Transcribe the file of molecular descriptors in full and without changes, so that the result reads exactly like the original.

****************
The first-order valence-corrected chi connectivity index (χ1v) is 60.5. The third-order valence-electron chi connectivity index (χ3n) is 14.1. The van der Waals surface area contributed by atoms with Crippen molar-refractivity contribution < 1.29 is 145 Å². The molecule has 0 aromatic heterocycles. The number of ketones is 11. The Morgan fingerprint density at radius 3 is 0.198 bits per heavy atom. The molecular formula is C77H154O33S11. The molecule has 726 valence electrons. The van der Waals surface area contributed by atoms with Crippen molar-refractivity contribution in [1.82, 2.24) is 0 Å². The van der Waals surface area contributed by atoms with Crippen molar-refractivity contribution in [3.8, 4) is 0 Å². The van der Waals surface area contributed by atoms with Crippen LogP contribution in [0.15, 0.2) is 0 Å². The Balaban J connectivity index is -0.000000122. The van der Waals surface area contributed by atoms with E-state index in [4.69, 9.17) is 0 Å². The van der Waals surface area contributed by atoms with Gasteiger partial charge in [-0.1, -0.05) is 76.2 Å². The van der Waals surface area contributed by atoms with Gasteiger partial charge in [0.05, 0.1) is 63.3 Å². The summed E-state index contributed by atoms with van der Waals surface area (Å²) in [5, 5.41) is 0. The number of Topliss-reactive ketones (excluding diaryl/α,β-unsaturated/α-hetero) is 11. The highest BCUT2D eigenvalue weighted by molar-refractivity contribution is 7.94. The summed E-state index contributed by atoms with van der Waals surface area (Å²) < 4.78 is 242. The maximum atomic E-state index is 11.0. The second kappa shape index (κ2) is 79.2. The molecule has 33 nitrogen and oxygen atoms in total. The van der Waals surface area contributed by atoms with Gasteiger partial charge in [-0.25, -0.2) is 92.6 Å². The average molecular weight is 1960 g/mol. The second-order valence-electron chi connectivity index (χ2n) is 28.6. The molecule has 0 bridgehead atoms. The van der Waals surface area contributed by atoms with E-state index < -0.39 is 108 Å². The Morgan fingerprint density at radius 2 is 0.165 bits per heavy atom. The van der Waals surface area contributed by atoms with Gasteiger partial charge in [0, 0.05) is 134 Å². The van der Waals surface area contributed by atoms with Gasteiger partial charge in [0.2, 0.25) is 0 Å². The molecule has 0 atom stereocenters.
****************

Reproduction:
The first-order valence-corrected chi connectivity index (χ1v) is 60.5. The third-order valence-electron chi connectivity index (χ3n) is 14.1. The van der Waals surface area contributed by atoms with Crippen molar-refractivity contribution < 1.29 is 145 Å². The molecule has 0 aromatic heterocycles. The number of ketones is 11. The Morgan fingerprint density at radius 3 is 0.198 bits per heavy atom. The molecular formula is C77H154O33S11. The molecule has 726 valence electrons. The van der Waals surface area contributed by atoms with Crippen molar-refractivity contribution in [1.82, 2.24) is 0 Å². The van der Waals surface area contributed by atoms with Crippen molar-refractivity contribution in [3.8, 4) is 0 Å². The van der Waals surface area contributed by atoms with Crippen LogP contribution in [0.15, 0.2) is 0 Å². The Balaban J connectivity index is -0.000000122. The van der Waals surface area contributed by atoms with E-state index in [4.69, 9.17) is 0 Å². The van der Waals surface area contributed by atoms with Gasteiger partial charge in [-0.1, -0.05) is 76.2 Å². The van der Waals surface area contributed by atoms with Gasteiger partial charge in [0.05, 0.1) is 63.3 Å². The summed E-state index contributed by atoms with van der Waals surface area (Å²) in [5, 5.41) is 0. The number of Topliss-reactive ketones (excluding diaryl/α,β-unsaturated/α-hetero) is 11. The highest BCUT2D eigenvalue weighted by molar-refractivity contribution is 7.94. The summed E-state index contributed by atoms with van der Waals surface area (Å²) < 4.78 is 242. The maximum atomic E-state index is 11.0. The second kappa shape index (κ2) is 79.2. The molecule has 33 nitrogen and oxygen atoms in total. The van der Waals surface area contributed by atoms with Gasteiger partial charge in [-0.25, -0.2) is 92.6 Å². The average molecular weight is 1960 g/mol. The second-order valence-electron chi connectivity index (χ2n) is 28.6. The molecule has 0 bridgehead atoms. The van der Waals surface area contributed by atoms with E-state index < -0.39 is 108 Å². The Morgan fingerprint density at radius 2 is 0.165 bits per heavy atom. The van der Waals surface area contributed by atoms with Gasteiger partial charge in [0, 0.05) is 134 Å². The van der Waals surface area contributed by atoms with Gasteiger partial charge in [0.2, 0.25) is 0 Å². The molecule has 0 atom stereocenters.